Thursday, October 20, 2016

Review: The Russian Century: A History of the Last Hundred Years

The Russian Century: A History of the Last Hundred Years The Russian Century: A History of the Last Hundred Years by Brian Moynahan
My rating: 4 of 5 stars

Moynahan has written a book for anyone who wants an understanding of Russian history and how it evolved over the past one hundred years, from the Romanovs up until the emergence of Boris Yeltsin.

It is is an example, for me, of the old saying that travel broadens one's experiences. I purchased this book in St. Petersburg on October 10, 2010 while on a trip to that city and to Moscow. My recent renewed interest in Russia began with learning the effect that Vladimir Putin is having on our own electoral process.



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Friday, October 14, 2016

Review: The Man Without a Face: The Unlikely Rise of Vladimir Putin

The Man Without a Face: The Unlikely Rise of Vladimir Putin The Man Without a Face: The Unlikely Rise of Vladimir Putin by Masha Gessen
My rating: 4 of 5 stars

In a recent National Geographic documentary called "Facing Putin," Russian journalist Masha Geesen was one of the speakers who explained this man's rise, his hold over the Russian people, and his actions that have consequences for the rest of the world.

As a child and young man, Putin prided himself on his role as a thug who grew up to be a KGB operative. It's a fascinating story of a person Geesen describes as "shallow, self-involved, not terribly perceptive, and apparently very poorly informed....who was indeed the person running Russia." Geesen recounts Putin's rise, the number of people who have been killed, the number of business takeovers, the number of people jailed for various reasons, and countless other criminal acts backed by Putin and those he places in power.

One of the reasons I wanted to learn more about Putin, I must confess, is the attraction he holds for one of the candidates running for president of the United States. It is a frightening scenario that Putin and his government (who are currently cited for hacking into American email accounts) would have a great impact on the future of the United States.

This is a very readable book; by that I mean it is told from a personal perspective by an experienced reporter whose familiarity with Russian history and journalistic career provide solid and important historical information.

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Friday, October 7, 2016

Review: Reputations

Reputations Reputations by Juan Gabriel Vásquez
My rating: 4 of 5 stars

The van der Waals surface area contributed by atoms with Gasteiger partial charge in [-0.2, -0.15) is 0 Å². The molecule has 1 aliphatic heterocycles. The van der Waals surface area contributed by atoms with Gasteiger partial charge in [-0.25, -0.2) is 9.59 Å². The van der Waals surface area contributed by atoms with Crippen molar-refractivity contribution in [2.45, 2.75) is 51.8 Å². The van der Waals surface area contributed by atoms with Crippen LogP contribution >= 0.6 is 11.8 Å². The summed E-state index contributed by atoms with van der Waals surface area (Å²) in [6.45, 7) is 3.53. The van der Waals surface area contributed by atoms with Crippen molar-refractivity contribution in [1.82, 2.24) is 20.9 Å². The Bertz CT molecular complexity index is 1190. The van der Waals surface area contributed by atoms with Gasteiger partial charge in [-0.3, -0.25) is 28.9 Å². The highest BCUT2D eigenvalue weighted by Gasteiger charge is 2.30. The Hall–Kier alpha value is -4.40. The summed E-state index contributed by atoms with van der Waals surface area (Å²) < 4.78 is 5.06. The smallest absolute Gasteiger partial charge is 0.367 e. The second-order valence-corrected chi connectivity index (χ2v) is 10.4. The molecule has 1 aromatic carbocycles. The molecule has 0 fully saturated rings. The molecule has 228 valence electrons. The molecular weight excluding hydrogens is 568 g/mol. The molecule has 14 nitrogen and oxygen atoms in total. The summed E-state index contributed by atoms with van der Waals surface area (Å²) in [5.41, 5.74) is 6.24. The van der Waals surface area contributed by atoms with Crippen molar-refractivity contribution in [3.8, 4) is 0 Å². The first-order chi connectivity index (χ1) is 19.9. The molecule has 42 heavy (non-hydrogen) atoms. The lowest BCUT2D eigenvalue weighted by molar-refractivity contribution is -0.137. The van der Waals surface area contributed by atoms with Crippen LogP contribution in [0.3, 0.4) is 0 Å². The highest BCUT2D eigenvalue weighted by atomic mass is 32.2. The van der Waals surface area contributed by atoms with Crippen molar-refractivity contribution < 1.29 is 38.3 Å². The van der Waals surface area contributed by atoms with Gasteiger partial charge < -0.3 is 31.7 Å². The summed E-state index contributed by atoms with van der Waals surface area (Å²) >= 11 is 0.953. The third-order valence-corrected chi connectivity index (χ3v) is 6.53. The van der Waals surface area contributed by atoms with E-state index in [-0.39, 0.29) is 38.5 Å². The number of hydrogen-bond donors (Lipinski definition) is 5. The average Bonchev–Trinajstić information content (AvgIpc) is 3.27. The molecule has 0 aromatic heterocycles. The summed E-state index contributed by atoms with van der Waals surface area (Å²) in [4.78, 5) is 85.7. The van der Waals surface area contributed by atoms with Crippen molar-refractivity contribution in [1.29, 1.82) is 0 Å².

A wonderful read especially if you admire a writer's ability to set you down in a distant country, Columbia, and introduce you to the powerful world of a political cartoonist.

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Tuesday, October 4, 2016

The Worst Hard Time: The Untold Story of Those Who Survived the Great American Dust BowlThe Worst Hard Time: The Untold Story of Those Who Survived the Great American Dust Bowl by Timothy Egan
My rating: 5 of 5 stars

It took me awhile to read this book because the depth of research by Timothy Egan is so engrossing it was not easy to take in large doses. How little I knew about the Dust Bowl, only having read John Steinbeck's Grapes of Wrath. Egan, however, has written the most complete history of the 1930s in the area affected by mammoth black dust storms.

Egan relates the stories, the trials, and the failures of people trying to overcome the unbelievable dust storms. For many Americans, this history will be new, as most of the attention during these years was on the banks' failures and the emergence of a world war. It is a shame that this history of desperate Americans has just recently become more widely known.


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Saturday, October 1, 2016

Review: Chasing Lincoln's Killer

Chasing Lincoln's Killer Chasing Lincoln's Killer by James L. Swanson
My rating: 3 of 5 stars

Having learned history back when it was mostly dates of events and battles and hearing only about the most important names of the time, this book was all new information for me. Previously, all I knew about President Abraham Lincoln's assassination was that an actor, John Wilkes Booth, leapt onto the stage of Ford's Theater in Washington, D.C. on Good Friday where he aimed and killed him. I never knew how Booth escaped, who his allies were, and how he managed to avoid capture for twelve days.

The edition I read is the Scholastic version, written for young adults, although you wouldn't guess that if you hadn't been told. It is based on Swanson's best seller called "Manhunt: The 12- Day Hunt for Lincoln's Killer."

I'd like to thank my grandson, Ian, for lending me this book.

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